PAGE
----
By Anna DeNoia
Those unfamiliar with Theo Ubique’s new home on Howard Street, where it had moved not too long before shutdown, are in for a treat. There are still candles burning on quaint cabaret tables, and there’s still a cozy bar at the back of the house. It’s a suitably intimate space for the company’s style in which the audience and actors are able to get close. The performers turn heads as the action moves to either wall, even hopping atop the bar at times— and how wonderful it is to once again feel that magical audience-actor connection we’ve so deeply missed! This intimacy is perhaps the production’s greatest strength— a credit not only to the space. but to this mighty four-member company whose overflowing joy to be on stage again is absolutely palpable from the get-go.
Songs for a New World was written by then-budding composer-lyricist Jason Robert Brown before crafting gems like Bridges of Madison County and Parade. Fittingly for a starter, Songs for a New World is a song cycle— songs are connected by theme rather than plot. So, rather than following a set group of characters from beginning to end as expected in a conventional musical, each song in Songs tells a story all its own from the perspective of someone new. Each song is even about something new. That is, each song in this cycle is about arriving at a point of choice and change, when, as the opening number states, you find “you’re suddenly a stranger” and “your life is different than you planned.” Poignant, certainly. Needless to say, our world has been transformed enormously since this show first premiered in 1995.
Theo’s production, however, chooses to leave that new world outside its doors. So, while it offers trademark Theo charm, intimacy, and powerhouse singing, this Songs for a New World misses an opportunity to meet its audience in the present moment, seeming to take place outside of any particular place or time. Not that I’m eagerly seeking theatre about the pandemic or its painful hiatus it wrought. Still, I found it impossible to ignore many of the lyrics in Songs for a New World that seem to speak directly to very real grievances.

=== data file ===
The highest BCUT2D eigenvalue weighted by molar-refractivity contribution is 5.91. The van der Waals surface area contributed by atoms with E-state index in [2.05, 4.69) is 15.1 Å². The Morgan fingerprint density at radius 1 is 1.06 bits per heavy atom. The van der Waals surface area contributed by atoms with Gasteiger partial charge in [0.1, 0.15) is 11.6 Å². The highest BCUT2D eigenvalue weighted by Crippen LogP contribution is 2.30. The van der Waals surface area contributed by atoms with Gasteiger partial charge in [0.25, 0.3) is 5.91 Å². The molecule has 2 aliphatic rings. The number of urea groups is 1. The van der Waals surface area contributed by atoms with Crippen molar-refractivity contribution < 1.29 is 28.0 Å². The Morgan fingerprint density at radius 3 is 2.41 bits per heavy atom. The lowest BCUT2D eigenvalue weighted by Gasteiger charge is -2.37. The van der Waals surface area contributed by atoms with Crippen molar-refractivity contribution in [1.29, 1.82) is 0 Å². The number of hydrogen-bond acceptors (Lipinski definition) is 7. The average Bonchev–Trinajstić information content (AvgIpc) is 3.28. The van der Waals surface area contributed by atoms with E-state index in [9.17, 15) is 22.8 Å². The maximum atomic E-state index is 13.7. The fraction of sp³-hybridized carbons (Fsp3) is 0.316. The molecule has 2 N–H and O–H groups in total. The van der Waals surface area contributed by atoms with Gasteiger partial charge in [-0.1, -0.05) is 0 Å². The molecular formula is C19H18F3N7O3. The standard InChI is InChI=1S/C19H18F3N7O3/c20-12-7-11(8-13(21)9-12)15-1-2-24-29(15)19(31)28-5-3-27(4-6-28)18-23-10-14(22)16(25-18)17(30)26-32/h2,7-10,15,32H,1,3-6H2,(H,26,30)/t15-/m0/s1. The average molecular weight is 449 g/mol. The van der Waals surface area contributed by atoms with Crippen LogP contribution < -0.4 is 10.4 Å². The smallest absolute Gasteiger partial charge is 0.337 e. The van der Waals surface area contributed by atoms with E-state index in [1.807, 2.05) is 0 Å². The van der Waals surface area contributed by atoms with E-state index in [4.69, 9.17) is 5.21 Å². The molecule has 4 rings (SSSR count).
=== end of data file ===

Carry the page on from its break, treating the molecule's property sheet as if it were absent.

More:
The show’s Act One closer, “The Steam Train,” tells the story of a young Black man dreaming of a future as a basketball star. While upbeat and optimistic throughout, the song ends with the character stating, near-verbatim, that nearly all of his former fifth grade classmates are either incarcerated or dead. Act Two’s, “King of the World,” performed by the same actor, tells the story of a man imprisoned, singing “I was working for the people, I just wanted to be better, why are we punished for wanting to survive?” Troublingly, Theo’s production doesn’t differentiate these songs in any way from the more comedic numbers, maintaining a uniform quick pace and upbeat energy throughout.
The pretty if nondescript set design along with the rather formal suits the company sport from beginning to end (with the addition of a pair of glasses or a shawl every now and then) provide very few context clues as to which new world each song takes place in. I wouldn’t be surprised if audience members less familiar with the music miss these and other potentially powerful and timely moments completely.
While this production doesn’t quite sink its teeth into each song’s subject matter the way the text might suggest, this vibrant cast still captivates. In a standout performance of “She Cries”, Matthew Hunter employs a masterful balance of levity and earnest frustration, turning his audience in close confidants as he laments feeling stuck in a relationship with a woman who uses her tears to trap. Another highlight is “On The Deck of a Spanish Sailing Ship, 1492,” sung at the opening performance by Eustace J. Williams, who takes impressive ownership of the difficult song with unique and exciting vocal choices— not an easy feat when it comes to Jason Robert Brown’s characteristically complex rhythms.
In all, Theo Ubique’s Songs for a New World makes for a steady night out with some genuine laughs and wonderful music. Time spent in this space and with this cast is an indisputable pleasure, and perfect for those eager to dive headfirst into the once again new world of live theatre.
It just depends on how deep you want to dive.
Songs for a New World runs through October 24th at the Howard Street Theatre, 721 Howard Street, Evanston. For tickets or more information, please call (773) 939-4101 (Wed through Sun; 12 pm through 5 pm) or visit theo-u.com.
Theo Ubique requires all audience members to be fully vaccinated from COVID-19 this season. Photo ID and proof of vaccination (photos or photocopies are acceptable) are required at the door.
Photos by Liz Lauren.